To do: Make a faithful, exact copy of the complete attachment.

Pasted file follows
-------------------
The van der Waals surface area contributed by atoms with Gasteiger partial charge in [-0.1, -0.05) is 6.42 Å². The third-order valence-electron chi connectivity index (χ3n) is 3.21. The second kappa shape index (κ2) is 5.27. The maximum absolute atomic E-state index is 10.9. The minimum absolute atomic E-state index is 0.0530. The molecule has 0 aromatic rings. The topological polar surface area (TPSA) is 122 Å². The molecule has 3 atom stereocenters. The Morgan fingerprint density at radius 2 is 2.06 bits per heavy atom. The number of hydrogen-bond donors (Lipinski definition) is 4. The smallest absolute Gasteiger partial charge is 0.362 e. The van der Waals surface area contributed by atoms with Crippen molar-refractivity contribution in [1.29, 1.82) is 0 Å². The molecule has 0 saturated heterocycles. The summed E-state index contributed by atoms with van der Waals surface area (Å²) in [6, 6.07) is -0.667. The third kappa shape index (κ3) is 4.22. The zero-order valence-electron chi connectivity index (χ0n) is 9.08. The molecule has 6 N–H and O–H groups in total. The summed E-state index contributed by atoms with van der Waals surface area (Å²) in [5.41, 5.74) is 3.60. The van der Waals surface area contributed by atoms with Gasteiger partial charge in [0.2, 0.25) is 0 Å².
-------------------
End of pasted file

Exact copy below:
The van der Waals surface area contributed by atoms with Gasteiger partial charge in [-0.1, -0.05) is 6.42 Å². The third-order valence-electron chi connectivity index (χ3n) is 3.21. The second kappa shape index (κ2) is 5.27. The maximum absolute atomic E-state index is 10.9. The minimum absolute atomic E-state index is 0.0530. The molecule has 0 aromatic rings. The topological polar surface area (TPSA) is 122 Å². The molecule has 3 atom stereocenters. The Morgan fingerprint density at radius 2 is 2.06 bits per heavy atom. The number of hydrogen-bond donors (Lipinski definition) is 4. The smallest absolute Gasteiger partial charge is 0.362 e. The van der Waals surface area contributed by atoms with Crippen molar-refractivity contribution in [1.29, 1.82) is 0 Å². The molecule has 0 saturated heterocycles. The summed E-state index contributed by atoms with van der Waals surface area (Å²) in [6, 6.07) is -0.667. The third kappa shape index (κ3) is 4.22. The zero-order valence-electron chi connectivity index (χ0n) is 9.08. The molecule has 6 N–H and O–H groups in total. The summed E-state index contributed by atoms with van der Waals surface area (Å²) in [5.41, 5.74) is 3.60. The van der Waals surface area contributed by atoms with Gasteiger partial charge in [0.2, 0.25) is 0 Å².